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I work for a small business that provides software, services and system integration for the federal government. I have taken part in the Request for Proposal (RFP) process and the delivery of services and software. Our company has performed work for many government agencies, but the money is better concentrated in the Intelligence Community (IC). The IC is a term that applies to all of the major players, Department of Defense entities like the Defense Intelligence Agency (DIA) the National Ground Intelligence Agency (NGIC) or the National Geospatial Intelligence Agency (NGA). Of course there is the NSA and the CIA and a slew of other smaller entities like the National Reconnaissance Office (NCO). I am not an apologist for the large system integrators like SAIC, Lockheed, CACI, or BAE, but they have been facing loads of consolidation due to budget cuts. This does not affect the fat cats on top so much, they make less than the boom years, but it does affect many of the grunts like myself who actually do the work. Our job security is not so good right now. That's not what I want to write about. I want to convey a couple points about what I have observed over the last few years and the work I do. Point 1: The Federal Government should be buying stuff, not staff. Point 2:The System as it currently functions is corrupt. It is corrupt in way very similar to the way former Congressional staff become lobbyists. The system is about access and access translates into money. I will convey this through some general references to the work I have been involved with which I suspect is far from unique.

So here's the story:

A little while ago one of these intelligence agencies put out a Request For Proposal (RFP) for the next generation of a system that was/is currently in use. The new system needed to conform to changes in software capabilities and standards. It needed to better serve the essential mission of the agency. Our company had a proprietary software platform  that fit most of the requirements and just needed some customization to fit the agency's particular needs.  We are a small business and we cannot possibly deliver such an important piece of software alone (wink, wink) and so we were the subcontractor to a large system integrator. Another large system integrator held the current contract, knew the agency and its mission very well, but they had been ripping off the government for years. Doing things like, "Oh, you want that order button in the software to be green instead of blue? That will cost 40K to develop." Many in the agency did not like the incumbent contractor. Unbeknownst to us, however, many in the agency more than liked the incumbent--they were looking for jobs after they retired. Very lucrative jobs. Jobs that utilized their government contacts to steer more contracts to the company.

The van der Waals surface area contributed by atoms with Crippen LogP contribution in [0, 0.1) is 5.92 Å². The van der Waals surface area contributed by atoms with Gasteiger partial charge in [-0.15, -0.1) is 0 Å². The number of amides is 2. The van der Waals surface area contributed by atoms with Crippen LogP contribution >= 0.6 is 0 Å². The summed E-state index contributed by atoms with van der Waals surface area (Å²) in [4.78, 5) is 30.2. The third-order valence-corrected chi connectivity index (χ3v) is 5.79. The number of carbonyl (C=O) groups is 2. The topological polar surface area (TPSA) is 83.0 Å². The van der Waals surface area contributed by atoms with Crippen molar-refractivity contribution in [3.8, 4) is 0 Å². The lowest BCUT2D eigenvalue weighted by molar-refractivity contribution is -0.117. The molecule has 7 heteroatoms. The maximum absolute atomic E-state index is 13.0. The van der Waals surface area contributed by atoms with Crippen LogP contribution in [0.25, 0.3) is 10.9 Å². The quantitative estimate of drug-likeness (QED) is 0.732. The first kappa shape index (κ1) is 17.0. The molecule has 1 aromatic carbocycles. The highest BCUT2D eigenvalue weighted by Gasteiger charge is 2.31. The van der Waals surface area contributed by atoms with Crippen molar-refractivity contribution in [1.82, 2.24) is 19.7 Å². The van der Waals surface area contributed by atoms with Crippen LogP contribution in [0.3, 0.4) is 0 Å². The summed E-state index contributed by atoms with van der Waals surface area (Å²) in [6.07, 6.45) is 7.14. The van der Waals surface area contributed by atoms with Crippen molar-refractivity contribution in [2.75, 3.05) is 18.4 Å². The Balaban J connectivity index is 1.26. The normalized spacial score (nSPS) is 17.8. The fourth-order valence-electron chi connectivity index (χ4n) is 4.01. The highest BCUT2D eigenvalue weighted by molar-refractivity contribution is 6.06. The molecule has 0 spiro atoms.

Our team won the contract. The incumbent, however, yelled and screamed, stamped their feet on the floor and got all their supporters in the agency to help them. So what happened then? The agency went forward developing both systems doing the same thing, and that's where we are now--complete duplication of effort that is supposed to go away in the future. We'll see about that. So many of the people inside this agency are/were looking to work for the incumbent contractor when they get out that they totally circumvented the contracting process. I am pretty sure this happens all the time.

It makes sense for the government to hire contractors to build a software application. Once a good application is in place, running it is not so hard. However, it does not make sense for contractors to run that system after it is up. That should be done by government employees. That way, the software is controlled by the government, and run by the government. That's not what happens typically. What happens is that one of these large system integrators builds a system and then leaves behind an army of contract staff to support it. Moreover, all the expertise about the system resides with the contractor and the government is often ill equipped to control the contractor or the system. This is a situation built for over charging. Over charging to the point of corruption. The government becomes beholden to the contractor and the program usually grows. This is exacerbated by Business Development types who take over and  figure out ways to get more people in, more systems in and bill for more dollars. Its not more efficient either, because each of these contractors comes with the middle man cost added on. If they were government workers, then we would be paying them directly. Instead, the overhead goes to company profits, and let's not kid ourselves, there's a ton of profit still here. Its not as much as before, but there are many who are still making a ton of money.

At the agency where I do most of my work, a significant majority of the workers are contractors. You can tell by the color of their badges. Contractors have one color, Govies have another. My rough estimate is 4 contractors for every Govie. This should not be. Its the same as Blackwater replacing military units. Increased cost, and ultimately far less oversight. I hope people start to realize how this works. I hope we can figure out how to change this corrupt system. I'm not holding my breath though.

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